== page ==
The Subdivision (g) Claim concerns the legality of VWoA's "Variable Bonus Program." The central issue is whether the Variable Bonus Program falls within the "safe harbor" of Dealer Act § 463(2)(g), which permits only those incentives or discounts that "are reasonably available to all franchised motor vehicle dealers in this state on a proportionately equal basis. " Id. (emphasis added). The Variable Bonus Program is an incentive program that pays bonuses to Volkswagen dealers that meet certain sales objectives. (Compl. ¶ 28, ECF No. 22-1.) Those sales objectives are set by a formula-one formula that applies the same variables and constants to all dealers. Palisades has two theories for its claim that the Variable Bonus Program is unlawful. ( See Pls.' Mem. Law Supp. Mot. Recons. Rearg. at 2, ECF No. 42 [hereinafter "Pls.' Br."].)
Palisades' first theory is that the Variable Bonus Program is unlawful because it uses "regional segment-adjusted market share" as one of the variables in the formula to set sales objectives. ( Id. ) Palisades alleges that by using a market share variable that is measured at the regional level, the Variable Bonus Program does not adequately account for local variations in consumer preferences, making it harder for some dealers to meet sales objectives (and reap the benefits of the Variable Bonus Program) than other dealers in the same region. ( Id. ) For example, according to Palisades, dealers in Westchester and Rockland Counties are subject to the same regional segment-adjusted market share under the Variable Basis Program because they are both in the downstate New York region. ( Id. at 3-4.) However, it is allegedly easier for dealers in Westchester to meet sales objectives than dealers in Rockland because consumer preferences are more favorable to German and European cars (such as Volkswagen) in Westchester than in Rockland. ( Id. at 3-4.)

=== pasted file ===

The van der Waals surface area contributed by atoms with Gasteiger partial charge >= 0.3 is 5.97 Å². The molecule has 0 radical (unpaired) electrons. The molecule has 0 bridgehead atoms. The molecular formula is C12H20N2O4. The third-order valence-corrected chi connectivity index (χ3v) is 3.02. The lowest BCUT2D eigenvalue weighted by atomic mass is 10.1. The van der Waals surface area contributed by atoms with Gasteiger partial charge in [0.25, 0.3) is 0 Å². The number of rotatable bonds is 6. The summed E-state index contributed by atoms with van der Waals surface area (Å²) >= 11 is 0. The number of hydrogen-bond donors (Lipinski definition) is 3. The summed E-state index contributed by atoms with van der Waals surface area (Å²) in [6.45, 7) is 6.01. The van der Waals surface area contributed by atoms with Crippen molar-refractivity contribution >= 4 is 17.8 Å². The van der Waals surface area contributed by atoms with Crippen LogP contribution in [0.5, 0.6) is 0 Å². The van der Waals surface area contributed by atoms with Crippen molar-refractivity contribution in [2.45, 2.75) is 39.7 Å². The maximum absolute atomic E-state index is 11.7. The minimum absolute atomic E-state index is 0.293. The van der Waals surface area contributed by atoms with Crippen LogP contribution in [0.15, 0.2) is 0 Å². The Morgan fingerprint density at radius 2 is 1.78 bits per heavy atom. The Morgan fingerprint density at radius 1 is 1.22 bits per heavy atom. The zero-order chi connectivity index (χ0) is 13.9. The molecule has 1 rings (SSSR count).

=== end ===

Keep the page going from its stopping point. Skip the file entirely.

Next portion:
Palisades next complains that the Variable Bonus Program permits another type of allegedly unfair advantage to go unchecked. The Variable Bonus Program's sales objectives depend not only on regional segment-adjusted market share, but also on the size of a dealer's assigned territory. ( Id. at 3.) But although sales objectives are set by reference only to the assigned territory, dealers can sell vehicles to customers in territories that have no assigned dealer ("open points") in addition to customers in their own assigned territory. As a result, dealers located near open points have an easier time meeting sales objectives than dealers located far from any open points. ( Id. at 12.) Plaintiffs argue that this imbalance takes the Variable Bonus Program out of the safe harbor.
The June Order found that the Variable Bonus Program met the safe harbor as a matter of law and dismissed the Subdivision (g) Claim.
B. Plaintiffs' Arguments Concerning Palisades' Dismissed Subdivision (g) Claim are Unavailing
Most of Plaintiffs' present arguments concerning the Subdivision (g) Claim were raised, fully considered, and disposed of in connection with the motion to dismiss and cross-motion to amend. "[A] motion for reconsideration is not an opportunity to press more strenuously the same arguments made in the original motion." Am. Home Assurance Co. ...